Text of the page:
They can be found in shopping malls, office buildings, and government housing units. They wear badges on their uniforms and sometimes carry handcuffs and nightsticks. But they are not police officers: They are security guards, and they work for private companies to provide customers with sound protection at a low cost. And public schools concerned about student safety could benefit from their expertise.
Private security, including both commercial and home security protection, is the second fastest growing industry in America today, expanding at 8% per year. In 1994, the private security industry did more than $50 billion in business and it is estimated that there are now three private security guards on the beat for every government police officer.
The reason for this is simple. Building owners who contract with private security companies are assured of constant and reliable protective service. Unlike police officers, who can only respond after trouble has occurred, security guards tend to prevent trouble by remaining on a building's premises at all times. Crime prevention becomes their main task.
The Starrett City apartment complex in Brooklyn's dangerous 75th precinct illustrates how effective private security can be. The complex houses 20,000 tenants and reported a total of 67 robberies in 1994. In the neighborhood just outside the complex there were 2,548 robberies and a higher rate of robberies per resident. The complex has been described as an oasis in a vast wilderness for its dramatically lower crime rate. Starrett City resembles an affluent suburb, though 90% of its residents receive rent subsidies. The residents are well aware of the reason for their island of safety: Nearly 90% of tenants surveyed believed they would not be safe without their private security guards.
This demonstrated effectiveness has led some schools districtssuch as New York Cityto hire private security guards to help police school violence. Tragic headlines such as those from the recent schoolyard shootings in Jonesboro, Arkansas, have many parents understandably concerned about their children's safety.
The Detroit school district, which employs 172 public safety officers in 37 schools, should consider contracting out for security. The safety officers, as employees of the district, earn a combined $5.4 million annually. According to the Detroit Board of Education, noncash benefits equal $2.1 million, or 40% of the security officers' salaries. With savings from privatization often exceeding 15%-20% of total costs, the district could reap $1.5 million annually with privatization. Private firms also have a reputation for providing superior quality services.
Contracting for security could also save Detroit Public Schools the cost of its expensive fleet of security vehicles. According to district records obtained by MPR the cost of just 15 (of the 24) cars used for district security exceeded $370,000. (The cost of the remaining nine is either listed as "unknown" or are leased for a price not disclosed by the Detroit Public Schools.) Selling them off would provide the district with a large, one-time cash infusion. If the sale of security automobiles equaled just 50% of known assets the district would receive $185,000.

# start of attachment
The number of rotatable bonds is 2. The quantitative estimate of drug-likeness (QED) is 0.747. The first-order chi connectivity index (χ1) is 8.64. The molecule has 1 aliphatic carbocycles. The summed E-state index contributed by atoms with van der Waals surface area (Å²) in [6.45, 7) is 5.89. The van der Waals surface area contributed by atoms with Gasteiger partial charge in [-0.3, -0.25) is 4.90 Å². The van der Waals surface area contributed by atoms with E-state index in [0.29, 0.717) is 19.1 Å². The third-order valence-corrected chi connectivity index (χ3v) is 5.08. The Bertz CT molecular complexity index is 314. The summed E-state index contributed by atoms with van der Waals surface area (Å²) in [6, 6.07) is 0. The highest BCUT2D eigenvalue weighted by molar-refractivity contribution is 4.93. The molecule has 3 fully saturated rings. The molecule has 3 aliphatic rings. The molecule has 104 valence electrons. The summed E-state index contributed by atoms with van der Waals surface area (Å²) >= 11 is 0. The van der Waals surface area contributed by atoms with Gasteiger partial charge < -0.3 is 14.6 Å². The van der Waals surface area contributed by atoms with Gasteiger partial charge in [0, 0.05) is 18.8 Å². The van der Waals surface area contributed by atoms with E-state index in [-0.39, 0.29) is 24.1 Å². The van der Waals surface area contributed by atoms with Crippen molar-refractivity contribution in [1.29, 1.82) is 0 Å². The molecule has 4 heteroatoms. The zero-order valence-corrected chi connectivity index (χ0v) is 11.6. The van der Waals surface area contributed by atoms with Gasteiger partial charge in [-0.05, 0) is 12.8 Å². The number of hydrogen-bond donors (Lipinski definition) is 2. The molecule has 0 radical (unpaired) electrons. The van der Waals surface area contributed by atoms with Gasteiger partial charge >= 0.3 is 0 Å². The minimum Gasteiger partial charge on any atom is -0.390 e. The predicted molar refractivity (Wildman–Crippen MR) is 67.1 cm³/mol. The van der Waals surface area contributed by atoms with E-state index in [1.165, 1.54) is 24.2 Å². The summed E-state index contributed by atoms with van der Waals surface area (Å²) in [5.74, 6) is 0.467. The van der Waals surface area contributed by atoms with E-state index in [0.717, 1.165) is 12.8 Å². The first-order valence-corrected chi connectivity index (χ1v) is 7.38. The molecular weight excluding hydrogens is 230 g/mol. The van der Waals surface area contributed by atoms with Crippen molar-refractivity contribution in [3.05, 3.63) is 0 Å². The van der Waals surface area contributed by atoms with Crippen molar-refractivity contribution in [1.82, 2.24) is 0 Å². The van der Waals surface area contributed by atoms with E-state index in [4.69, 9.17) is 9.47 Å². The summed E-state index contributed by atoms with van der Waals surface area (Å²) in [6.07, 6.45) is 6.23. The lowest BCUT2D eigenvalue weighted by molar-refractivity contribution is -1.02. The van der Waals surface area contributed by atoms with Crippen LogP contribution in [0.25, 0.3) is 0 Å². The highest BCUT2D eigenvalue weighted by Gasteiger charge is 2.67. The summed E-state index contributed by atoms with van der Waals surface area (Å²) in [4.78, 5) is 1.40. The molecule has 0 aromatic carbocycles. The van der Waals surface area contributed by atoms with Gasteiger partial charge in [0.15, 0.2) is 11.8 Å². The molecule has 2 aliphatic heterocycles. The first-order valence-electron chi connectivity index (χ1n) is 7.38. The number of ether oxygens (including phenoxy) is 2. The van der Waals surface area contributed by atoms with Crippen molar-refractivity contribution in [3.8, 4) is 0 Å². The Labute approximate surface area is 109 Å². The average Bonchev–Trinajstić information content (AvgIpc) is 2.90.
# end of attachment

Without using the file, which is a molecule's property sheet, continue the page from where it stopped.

The expense of security cars goes beyond lease and purchase costs; they must be maintained and operated. Unfortunately, the Detroit Board of Education claims to have no record of what is spent on individual repairs, fuel, and basic maintenance such as oil and filter changes. Contracting out could relieve the Detroit Public Schools of these costs and alleviate some record-keeping burden.
Private security can save money, but can it do the job? Private guards can and do make arrests, conduct investigations, write tickets, and perform most other police functions within their patrol areas. Presence is the greatest contribution of a private security firm. As watchful eyes, they can raise the cost to a student of breaking a school's rules or committing a crime. That cost? The increased probability that he or she will be caught. But the private security guards must often contend with several forms of accountability: They likely must abide by the regulatory authority of the local police commission, as well as meet the contractual obligations of their customer. In addition, unlike government police officers they can be held accountable for large financial awards for civil abuses.
The booming growth in the private security business suggests that companies are satisfying their clients with first-rate protection at reasonable costs. Detroitand other school districts with security needsshould contract with private security firms for the good of their employees, taxpayers, and most importantly, their students.